As our immediate environments become increasingly unpredictable, we need to better our specific understanding of how individuals’ bodies respond to these changes. Low cost on-body sensors for effective biomarker measurements, will be a vital step in our journey to an inclusive and environmentally symbiotic future.

This project was a collaboration between Selene SariOrestis Neokleous and Priyanshu Mukhopadhyay. Epicue is now an ERDF-funded startup bringing this innovation to reality.

Holde logo image
A surgeon wearing Holde in a hospital setting
Holde component breakdown
Holde device in hand
Holde device on user
Holde device in shopping scenario

An extra hand for gripping, storing and retrieving

Inspired by my time on two crutches when moving around and carrying things were mutually exclusive endeavours, Holde is designed to be an extension of the user’s arm.

Providing supplementary dexterity, Holde can act as additional on-person inventory for handling and managing a high volume of physical items, as well as a method of rapid retrieval of key resources in times of emergency.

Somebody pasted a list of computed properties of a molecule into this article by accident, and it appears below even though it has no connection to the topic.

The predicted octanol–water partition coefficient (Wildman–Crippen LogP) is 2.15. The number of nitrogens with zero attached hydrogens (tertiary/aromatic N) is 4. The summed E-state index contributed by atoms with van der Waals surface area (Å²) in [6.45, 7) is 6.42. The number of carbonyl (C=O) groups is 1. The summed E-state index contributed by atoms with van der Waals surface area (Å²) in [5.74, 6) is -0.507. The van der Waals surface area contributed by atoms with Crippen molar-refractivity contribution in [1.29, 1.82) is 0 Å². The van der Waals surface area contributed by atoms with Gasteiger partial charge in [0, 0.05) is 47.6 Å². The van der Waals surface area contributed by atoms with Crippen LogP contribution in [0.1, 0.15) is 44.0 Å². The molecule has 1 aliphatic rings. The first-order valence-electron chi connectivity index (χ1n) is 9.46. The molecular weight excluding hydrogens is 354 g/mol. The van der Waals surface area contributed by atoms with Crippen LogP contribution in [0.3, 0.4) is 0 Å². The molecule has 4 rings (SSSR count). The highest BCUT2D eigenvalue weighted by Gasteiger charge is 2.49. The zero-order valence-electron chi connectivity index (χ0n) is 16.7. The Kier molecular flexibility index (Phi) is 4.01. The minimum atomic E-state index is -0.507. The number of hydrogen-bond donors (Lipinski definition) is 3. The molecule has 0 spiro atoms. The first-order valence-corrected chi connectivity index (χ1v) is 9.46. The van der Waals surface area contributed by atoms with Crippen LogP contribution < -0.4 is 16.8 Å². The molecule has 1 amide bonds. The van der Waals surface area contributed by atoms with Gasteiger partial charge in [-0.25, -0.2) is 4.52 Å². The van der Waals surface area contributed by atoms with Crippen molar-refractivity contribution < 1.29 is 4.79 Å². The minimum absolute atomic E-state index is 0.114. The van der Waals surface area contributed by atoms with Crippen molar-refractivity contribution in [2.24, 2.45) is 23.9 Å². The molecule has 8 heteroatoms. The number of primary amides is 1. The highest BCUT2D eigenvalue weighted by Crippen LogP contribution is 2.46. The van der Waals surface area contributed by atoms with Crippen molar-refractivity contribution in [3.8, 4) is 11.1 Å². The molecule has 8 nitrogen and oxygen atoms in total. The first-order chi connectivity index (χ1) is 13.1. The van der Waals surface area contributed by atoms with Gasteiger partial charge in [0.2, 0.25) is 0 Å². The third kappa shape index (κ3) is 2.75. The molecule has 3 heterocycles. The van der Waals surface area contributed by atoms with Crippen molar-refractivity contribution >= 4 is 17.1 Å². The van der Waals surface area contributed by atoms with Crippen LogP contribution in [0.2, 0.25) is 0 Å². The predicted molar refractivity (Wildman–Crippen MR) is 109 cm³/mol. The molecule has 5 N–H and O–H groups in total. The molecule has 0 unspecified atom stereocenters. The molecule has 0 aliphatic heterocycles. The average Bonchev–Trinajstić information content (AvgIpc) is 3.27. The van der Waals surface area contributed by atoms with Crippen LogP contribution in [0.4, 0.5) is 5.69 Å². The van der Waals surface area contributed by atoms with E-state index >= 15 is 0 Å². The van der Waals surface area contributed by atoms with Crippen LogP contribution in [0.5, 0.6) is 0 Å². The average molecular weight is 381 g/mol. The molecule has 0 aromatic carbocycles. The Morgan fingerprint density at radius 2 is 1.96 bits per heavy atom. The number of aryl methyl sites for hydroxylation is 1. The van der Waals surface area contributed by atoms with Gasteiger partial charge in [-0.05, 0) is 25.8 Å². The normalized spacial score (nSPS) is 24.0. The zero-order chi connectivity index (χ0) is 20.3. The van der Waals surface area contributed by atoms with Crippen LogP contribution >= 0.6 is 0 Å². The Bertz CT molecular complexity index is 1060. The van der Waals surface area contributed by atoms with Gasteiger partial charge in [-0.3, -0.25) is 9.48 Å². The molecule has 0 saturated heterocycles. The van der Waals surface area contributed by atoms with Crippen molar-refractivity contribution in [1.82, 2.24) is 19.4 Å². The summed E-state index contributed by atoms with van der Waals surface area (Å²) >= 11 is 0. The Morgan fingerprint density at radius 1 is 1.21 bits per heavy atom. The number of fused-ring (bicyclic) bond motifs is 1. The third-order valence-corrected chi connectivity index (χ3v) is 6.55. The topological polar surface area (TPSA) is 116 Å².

This project was developed with Priyanshu Mukhopadhyay.

Feel free to read more about the project here.

Foil Chair hero image
Shiny Foil Chair in the sun
Twisted paper to demostrate concept
Scale model variant of Foil Chair
Model of Foil Chair
Foil Chair outside RCA
Foil Chair Hero 2

A Cinematic Statement Piece Expressed as a Reflection of the Seated

The Foil Chair is so named based on two definitions of the word foil: 1. A very thin sheet of metal and 2. A thing or person that contrasts with and so emphasizes and enhances the qualities of the protagonist. Using simple elements and a streaked mirror finish, the design achieves an organically evocative and dynamic form.

Designed through the lens of distributed manufacturing, the Foil Chair is an exercise in radical formal exploration while employing standard material sections and sheets.

Feel free to read more about the project here.